We closed our annual Fall Books issue while I was in Canada during the final leg of my daughter’s school vacation. We hadn’t been to the Canadian National Exhibition, Canada’s annual swan song to summer—a festival of sugared donuts, Whack-A-Mole, and rickety carnival rides—since 2019, so as the air cooled one night, we took the streetcar to the fairgrounds on the shore of Lake Ontario. After sampling Dutch, Caribbean, Italian, Greek, and French-Canadian food we hit the Ferris wheel, the Polar Express, and the Haunted Mansion before a sloshy ride on the Tilt-A-Whirl sent us home for Dramamine and chamomile tea.
Alain Pilon’s cover for the issue marks the end of something sweet, too—its wilted flowers and rotten fruit a caution against staying too long. (I interviewed Pilon about it for our Brief Encounters newsletter.)
Inside, for Michael Gorra’s review of Zadie Smith’s new novel, The Fraud, Yann Kebbi drew Smith sans turban, elegant in a conversational posture. Smith may be one of the more recognizable living writers of our time, and Kebbi’s sketch gave us a new take, while also reminding me of David Hockney’s pencil-crayon portraits of his 1960s circle.
Vivienne Flesher’s Margo Jefferson beams from Colin Grant’s review of her memoir, Constructing A Nervous System. As usual, Flesher’s enthusiasm for her subjects can be felt in her energetic lines.
I was very happy for an excuse to finally publish work by the artist Jake Longstreth in the Review. While he usually paints Southern California, I wrote to him hoping that he might have some landscapes from farther north for Ben Tarnoff’s review of two new books about Palo Alto and Silicon Valley. Longstreth sent a selection of his gorgeous, brightly sterile scenes, and we chose a 2019 painting of a glass building and parking lot. Only after publication did we find out that Longstreth is the son-in-law of Linda Greenhouse, whose essay about police misconduct also appears in the issue.
For the second portrait she has made for us, the Brazilian illustrator Sol Cotti drew the writer Ramona Ausubel for Regina Marler’s review of Ausubel’s fifth book, The Last Animal. Cotti covered Ausubel’s sweater in mammoth tusks in a nod to the novel’s eponymous beast and its Arctic setting. We got more wildlife in Australian-born Anna Higgie’s illustration of Rachel Ingalls for Lily Meyer’s review of several recent reissues of Ingalls’s books. Higgie suggested that frogs might look nice perched in the “vaguely sexual” flora in the background of the portrait.
I commissioned the German-Hungarian and Canadian artist and illustrator Hanna Barczyk for the first time, asking her for a portrait of Domenico Starnone for Justin Davidson’s review ofThe House on Via Gemito. She wanted to evoke the haunting quality of memories and gave Starnone a shadow that is filled with handwriting.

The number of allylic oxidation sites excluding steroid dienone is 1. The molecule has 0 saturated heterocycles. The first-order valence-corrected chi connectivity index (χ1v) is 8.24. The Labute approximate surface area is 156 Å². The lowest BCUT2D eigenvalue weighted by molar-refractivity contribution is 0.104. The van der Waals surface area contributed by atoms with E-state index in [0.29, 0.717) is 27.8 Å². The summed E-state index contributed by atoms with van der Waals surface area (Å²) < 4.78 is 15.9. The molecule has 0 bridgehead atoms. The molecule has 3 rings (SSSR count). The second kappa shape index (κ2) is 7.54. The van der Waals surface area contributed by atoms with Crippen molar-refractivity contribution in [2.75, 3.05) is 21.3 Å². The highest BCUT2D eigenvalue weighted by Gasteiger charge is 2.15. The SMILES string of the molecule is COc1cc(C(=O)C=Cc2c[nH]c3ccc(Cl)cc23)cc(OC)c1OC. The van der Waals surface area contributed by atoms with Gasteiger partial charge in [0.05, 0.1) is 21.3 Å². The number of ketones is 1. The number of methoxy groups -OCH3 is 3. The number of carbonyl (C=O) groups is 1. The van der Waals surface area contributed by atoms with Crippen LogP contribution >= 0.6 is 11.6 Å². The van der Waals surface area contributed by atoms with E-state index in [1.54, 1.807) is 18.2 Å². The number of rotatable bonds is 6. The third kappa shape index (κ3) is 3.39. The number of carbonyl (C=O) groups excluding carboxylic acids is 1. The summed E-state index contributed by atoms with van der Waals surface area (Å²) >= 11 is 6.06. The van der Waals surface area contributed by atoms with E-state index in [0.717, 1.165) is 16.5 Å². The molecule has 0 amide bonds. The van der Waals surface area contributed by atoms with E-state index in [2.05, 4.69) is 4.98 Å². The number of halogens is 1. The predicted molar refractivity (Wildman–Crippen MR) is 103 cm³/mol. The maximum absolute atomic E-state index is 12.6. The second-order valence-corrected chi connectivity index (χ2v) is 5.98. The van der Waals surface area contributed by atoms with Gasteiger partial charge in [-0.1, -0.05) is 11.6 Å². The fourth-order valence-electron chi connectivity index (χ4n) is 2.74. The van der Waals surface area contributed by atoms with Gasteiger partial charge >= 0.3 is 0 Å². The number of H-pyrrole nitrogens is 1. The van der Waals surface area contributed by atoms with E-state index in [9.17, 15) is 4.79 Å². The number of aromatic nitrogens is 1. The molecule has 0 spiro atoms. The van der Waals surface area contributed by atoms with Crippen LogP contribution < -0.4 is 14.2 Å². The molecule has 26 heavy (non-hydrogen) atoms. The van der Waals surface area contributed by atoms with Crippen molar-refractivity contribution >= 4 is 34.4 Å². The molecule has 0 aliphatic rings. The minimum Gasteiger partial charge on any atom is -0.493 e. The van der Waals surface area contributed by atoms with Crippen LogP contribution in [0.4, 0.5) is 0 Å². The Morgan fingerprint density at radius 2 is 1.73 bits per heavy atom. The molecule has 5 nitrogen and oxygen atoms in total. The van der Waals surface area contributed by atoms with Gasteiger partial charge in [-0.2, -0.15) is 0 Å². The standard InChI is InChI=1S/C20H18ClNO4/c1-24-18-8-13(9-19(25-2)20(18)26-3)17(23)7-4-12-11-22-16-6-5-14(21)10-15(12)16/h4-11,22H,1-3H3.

The series art was done by Clare Crespo, an artist, sculptor, ceramicist, illustrator, designer, TV host, and author whose food-themed illustrated wall calendars I’ve been using for the past decade. Her life-sized giraffe sculpture can currently be seen in the window of the Irene Neuwirth store on Madison Avenue.
We closed our October 5 issue in mid-September, during weeks of rain and extreme heat in the city. With Bill McKibben’s essay about the effects of traffic infrastructure and the soggy atmosphere in mind, I looked at the work of the Canadian painter Nancy Friedland for our cover. Her highways, woods, lakes, and cars have an existential nostalgia, and the painting we ultimately chose, Still Half Perfect—which was part of a recent group show at the gallery La Loma Projects in LA—conjures up the chill of the coming fall.
For Jennifer Wilson’s review of Ludmilla Petrushevskaya’s latest novel, Kidnapped, the San Francisco–based artist Karen Barbour sent us five paintings to choose from. We picked a three-quarter portrait of the Russian writer, hatted and seated. Coincidentally, a show of Barbour’s paintings of visions and hallucinations opened at Jack Hanley Gallery in TriBeCa the week we closed the issue. I dropped by with my daughter and greeted Barbour: she was touching up an older piece, holding a tube of blue paint and a long brush, surrounded by her dreamy paintings.
The novelist, poet, musicologist, literary critic, art historian, and photographer Mário de Andrade got the Andrea Ventura treatment for Larry Rohter’s review of three of Andrade’s books. Ventura’s slightly fractured, layered, and framed illustration, depicting the Brazilian author in an olive-green suit, suits Rohter’s admiring portrait perfectly.
For McKibben’s review of two books about road ecology and parking, our summer art intern, Hannah Langer, tracked down Ed Ruscha’s Parking Lots through his LA gallery. Ruscha himself was in New York for the opening of a retrospective of his work at MoMA. Another painter, Seoul-based Juwon Jeong, contributed Morning Medicine (2021) to accompany Daniel Kevles’s review of Owning the Sun: A People’s History of Monopoly Medicine from Aspirin to Covid-19 Vaccines by Alexander Zaitchik.
John Broadley read A.E. Stallings’s essay about Simonides and e-mailed to say that while he was “dodgy for time…the subject matter looks like something I can turn my hand to easily.” I love an illustrator comfortable with ancient Greek poetry. The final image called to mind the colors and compositions of fifth-century pottery.
The series art in the issue, Calculations, is by Rachel Levit Ruiz, whose work appeared on our May 25 cover. Her series pieces all have a certain symmetry that I hope augurs, after a summer of political and economic disequilibrium that ended for me in a literal messy tilt-a-whirl, a more balanced autumn.